The model is often described as a rubber membrane model and the picture is of a massive object sitting on a rubber membrane distorts the membrane. Just about the only thing right in the rubber sheet model is that the surface of the membrane is similar to the surface of the embedding diagram. Almost everything else is misleading and has to be imagined away. There is no gravity outside the membrane, for example, pulling the mass down so it distorts the membrane. Most importantly, there is no curvature of the space-time sheets of spacetime represented, even though that curvature is responsible for the familiar gravitational effects. |

http://en.wikipedia.org/wiki/File:Spacetime_curvature.png |

One of the consequences of Einstein's theory will have special importance to us. Gravity is a curvature of spacetime that affects all free fall motions. Light propagating is one of those motions. So just as massive bodies like planets and comets are deflected toward the sun, so also is light.

One of the characteristics of a Minkowski spacetime and the more general spacetimes of Einstein's theory is that they have a light cone structure. It maps out the fastest trajectories for causal interactions. Since gravity affects light, gravity will also affect this causal structure. The effect of gravitation is to tip the light cones in the direction of the gravitational attraction.

This can have some very interesting consequences, such as new regions of spacetime causally isolated from our region. These arise in the theory of black holes and we will see more of them later.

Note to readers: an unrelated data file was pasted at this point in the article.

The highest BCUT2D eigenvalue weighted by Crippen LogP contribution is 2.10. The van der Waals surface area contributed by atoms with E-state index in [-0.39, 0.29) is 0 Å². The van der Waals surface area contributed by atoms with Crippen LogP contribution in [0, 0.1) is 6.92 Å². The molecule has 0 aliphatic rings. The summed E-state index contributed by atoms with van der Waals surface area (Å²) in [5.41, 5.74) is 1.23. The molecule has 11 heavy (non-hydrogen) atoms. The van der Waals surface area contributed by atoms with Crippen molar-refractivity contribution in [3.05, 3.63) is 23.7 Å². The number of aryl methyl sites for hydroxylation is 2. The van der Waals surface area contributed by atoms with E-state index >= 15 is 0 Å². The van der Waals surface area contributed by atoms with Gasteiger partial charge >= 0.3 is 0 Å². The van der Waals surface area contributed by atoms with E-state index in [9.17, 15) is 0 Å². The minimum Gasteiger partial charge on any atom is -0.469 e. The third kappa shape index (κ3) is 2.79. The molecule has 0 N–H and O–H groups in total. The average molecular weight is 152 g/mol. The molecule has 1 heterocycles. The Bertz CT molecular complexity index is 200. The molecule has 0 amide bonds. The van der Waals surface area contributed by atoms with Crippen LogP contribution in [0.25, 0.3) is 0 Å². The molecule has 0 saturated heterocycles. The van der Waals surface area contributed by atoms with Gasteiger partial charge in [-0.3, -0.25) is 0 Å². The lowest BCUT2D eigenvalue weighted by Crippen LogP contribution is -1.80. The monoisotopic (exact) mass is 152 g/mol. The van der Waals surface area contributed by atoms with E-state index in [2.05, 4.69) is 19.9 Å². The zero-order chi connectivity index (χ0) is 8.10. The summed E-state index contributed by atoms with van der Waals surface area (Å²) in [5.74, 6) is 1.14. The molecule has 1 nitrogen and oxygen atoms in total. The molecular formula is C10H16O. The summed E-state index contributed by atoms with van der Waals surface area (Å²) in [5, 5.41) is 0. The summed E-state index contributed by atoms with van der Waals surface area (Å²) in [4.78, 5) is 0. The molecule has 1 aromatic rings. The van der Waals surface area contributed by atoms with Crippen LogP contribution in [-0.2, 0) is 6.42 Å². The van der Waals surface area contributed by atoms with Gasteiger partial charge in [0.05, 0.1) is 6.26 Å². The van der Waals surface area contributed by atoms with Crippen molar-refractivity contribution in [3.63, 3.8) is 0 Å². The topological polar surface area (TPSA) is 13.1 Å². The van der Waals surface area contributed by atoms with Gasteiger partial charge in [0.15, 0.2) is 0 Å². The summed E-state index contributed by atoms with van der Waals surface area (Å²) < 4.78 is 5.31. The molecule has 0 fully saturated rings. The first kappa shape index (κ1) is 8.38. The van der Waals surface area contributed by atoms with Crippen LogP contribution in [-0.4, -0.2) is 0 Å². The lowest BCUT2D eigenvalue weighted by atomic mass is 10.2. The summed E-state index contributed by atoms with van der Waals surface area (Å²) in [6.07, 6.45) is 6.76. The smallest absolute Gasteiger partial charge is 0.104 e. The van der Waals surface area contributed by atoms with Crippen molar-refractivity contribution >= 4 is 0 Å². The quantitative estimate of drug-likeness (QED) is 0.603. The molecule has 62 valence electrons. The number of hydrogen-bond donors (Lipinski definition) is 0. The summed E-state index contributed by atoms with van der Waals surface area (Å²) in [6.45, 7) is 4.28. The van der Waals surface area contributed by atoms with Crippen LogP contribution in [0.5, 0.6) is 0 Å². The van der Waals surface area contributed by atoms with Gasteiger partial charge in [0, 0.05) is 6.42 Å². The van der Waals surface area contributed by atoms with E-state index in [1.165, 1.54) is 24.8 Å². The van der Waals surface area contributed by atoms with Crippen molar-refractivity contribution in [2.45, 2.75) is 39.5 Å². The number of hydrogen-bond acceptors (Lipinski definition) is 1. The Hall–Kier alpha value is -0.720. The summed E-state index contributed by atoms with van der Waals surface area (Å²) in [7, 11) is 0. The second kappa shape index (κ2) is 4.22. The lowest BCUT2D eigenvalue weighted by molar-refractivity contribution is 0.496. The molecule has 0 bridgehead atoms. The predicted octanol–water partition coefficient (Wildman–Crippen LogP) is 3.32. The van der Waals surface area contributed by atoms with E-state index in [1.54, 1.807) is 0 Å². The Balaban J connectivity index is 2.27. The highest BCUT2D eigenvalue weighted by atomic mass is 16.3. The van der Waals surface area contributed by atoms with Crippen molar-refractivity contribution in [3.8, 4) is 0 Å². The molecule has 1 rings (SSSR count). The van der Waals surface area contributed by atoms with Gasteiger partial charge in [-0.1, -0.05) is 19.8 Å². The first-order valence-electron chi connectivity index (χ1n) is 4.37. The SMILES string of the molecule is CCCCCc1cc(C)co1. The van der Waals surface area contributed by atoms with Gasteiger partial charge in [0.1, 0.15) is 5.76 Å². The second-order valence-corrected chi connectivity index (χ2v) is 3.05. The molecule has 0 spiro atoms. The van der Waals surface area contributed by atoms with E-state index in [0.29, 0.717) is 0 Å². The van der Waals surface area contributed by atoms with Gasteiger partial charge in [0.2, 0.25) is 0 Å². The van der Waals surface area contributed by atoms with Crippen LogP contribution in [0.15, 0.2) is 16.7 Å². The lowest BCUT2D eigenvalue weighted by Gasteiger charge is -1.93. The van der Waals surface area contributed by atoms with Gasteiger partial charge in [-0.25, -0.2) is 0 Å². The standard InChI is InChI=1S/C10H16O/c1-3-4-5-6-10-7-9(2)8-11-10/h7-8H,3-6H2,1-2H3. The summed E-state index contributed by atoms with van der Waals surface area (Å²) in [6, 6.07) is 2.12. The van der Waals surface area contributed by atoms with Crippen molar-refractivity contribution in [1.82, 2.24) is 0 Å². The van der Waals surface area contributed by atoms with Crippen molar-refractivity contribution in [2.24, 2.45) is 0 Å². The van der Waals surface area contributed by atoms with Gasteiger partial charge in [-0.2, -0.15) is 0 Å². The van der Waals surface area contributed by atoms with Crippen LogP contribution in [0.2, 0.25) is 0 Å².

Shortly after Einstein complete his theory, he announced three empirical tests that he believed established the theory. Two had yet to be done. They were: I. Mercury; II. Light Bending; and III. Red Shift.

According to Newton's theory, planets orbit the sun along elliptical paths. Here's a picture of the orbital motion according to Newton's theory; and an animation:

Einstein's theory predicted the same, but added that the axis
of the ellipses of the planetary orbits would advance very
slightly. That means the axis would rotate slowly in the same direction
as the planet's motion. In Mercury's case, the advance would be about 43
seconds of arc per century. This amount of advance is really very small. To see
this, note that there are 60 minutes in one degree and 60 seconds in one
minute. So 43 seconds of arc is very much less than a single degree. It would
be impossible to use a sharp pencil and a big sheet of paper to draw two
intersecting straight lines that intersect at 43 seconds of arc. They would be
so close that they would appear like one line. Yet this is the extra advance
Einstein's theory predicts over the time of 100 years.

Here is a picture of this advance, with the size of the advance greatly
exaggerated, and an animation: